I’ve done some freelance work and I really enjoyed it, but you don’t always get the opportunity to see things through to launch as a consultant. When you’re employed full-time in a UX role, you get to be part of the development team and are able to impact the product all the way through development to release. This level of continued involvement is what I have found to create the best-produced experiences. Here is my process for when I’ve been asked evaluate an existing project and manage the experience through to the new release of that product:

  1. Data Collection
  2. Product Review
  3. Prioritization
  4. UX/Heuristic Evaluation
  5. Wireframing/Prototyping
  6. Development

Continue reading

How does UX fit into software development?

There are benefits to both waterfall and agile methodologies. However, when it comes to creating phenomenal user experiences, waterfall cycles tend to come up short and here is why:

The user experience on paper can be VERY different from the user’s experience. There are often things that the researcher or business analyst might suggest that only address the symptom and not the issue, or the initial interaction design fails to address a major use-case, or the visual design detracts from the usability of the product in some way. All of the members of the team across all of the disciplines involved must work together to overcome these obstacles as they arise during the product development. Because, the truth is, you are never going to be able to account for every problem or scenario in the BRD that was written three months ago.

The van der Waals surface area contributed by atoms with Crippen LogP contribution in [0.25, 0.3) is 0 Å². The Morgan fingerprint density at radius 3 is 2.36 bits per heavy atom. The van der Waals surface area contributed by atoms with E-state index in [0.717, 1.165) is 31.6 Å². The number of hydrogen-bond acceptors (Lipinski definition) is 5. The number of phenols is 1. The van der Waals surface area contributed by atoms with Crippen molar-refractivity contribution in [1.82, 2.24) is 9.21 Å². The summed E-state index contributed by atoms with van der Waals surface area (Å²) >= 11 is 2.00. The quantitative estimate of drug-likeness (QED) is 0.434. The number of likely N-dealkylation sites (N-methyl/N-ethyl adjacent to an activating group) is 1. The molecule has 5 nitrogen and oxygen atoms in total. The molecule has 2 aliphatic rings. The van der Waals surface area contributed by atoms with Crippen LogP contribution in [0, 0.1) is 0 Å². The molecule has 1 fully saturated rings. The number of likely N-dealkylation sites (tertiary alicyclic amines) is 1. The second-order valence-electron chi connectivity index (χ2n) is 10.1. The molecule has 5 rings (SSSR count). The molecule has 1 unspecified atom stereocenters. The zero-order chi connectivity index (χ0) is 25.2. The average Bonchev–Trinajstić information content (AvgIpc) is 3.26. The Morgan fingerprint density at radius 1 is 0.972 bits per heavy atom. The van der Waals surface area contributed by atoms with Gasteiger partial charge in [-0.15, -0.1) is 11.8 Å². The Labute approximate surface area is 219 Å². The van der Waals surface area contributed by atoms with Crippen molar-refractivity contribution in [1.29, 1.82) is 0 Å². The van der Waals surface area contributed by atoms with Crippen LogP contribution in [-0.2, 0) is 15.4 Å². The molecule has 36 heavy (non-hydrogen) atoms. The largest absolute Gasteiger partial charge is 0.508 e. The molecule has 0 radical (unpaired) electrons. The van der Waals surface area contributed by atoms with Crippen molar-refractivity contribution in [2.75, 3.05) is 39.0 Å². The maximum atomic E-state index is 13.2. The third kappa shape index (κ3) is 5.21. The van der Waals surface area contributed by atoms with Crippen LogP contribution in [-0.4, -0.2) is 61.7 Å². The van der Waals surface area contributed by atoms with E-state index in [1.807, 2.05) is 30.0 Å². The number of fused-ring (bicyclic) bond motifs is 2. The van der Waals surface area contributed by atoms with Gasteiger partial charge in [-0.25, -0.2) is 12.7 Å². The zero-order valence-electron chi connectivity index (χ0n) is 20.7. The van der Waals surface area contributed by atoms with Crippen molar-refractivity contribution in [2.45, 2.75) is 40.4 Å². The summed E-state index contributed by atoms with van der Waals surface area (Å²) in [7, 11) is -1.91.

Continue reading

What is a UX Strategist?

I can’t really answer that question without defining the different UX disciplines and how they all work together. User Experience encompasses everything that goes into product design and use. That product could be a website, a piece of enterprise software, a kitchen appliance, or a car. Since UX includes such wide array of concepts and practical applications, there is often confusion about what a UX Strategist does (or should do). In the digital software space, UX has four primary disciplines:

  • Research
  • Interaction Design
  • Visual Design
  • Development

Continue reading

Copyright © 2018 Seth Owings

To the top ↑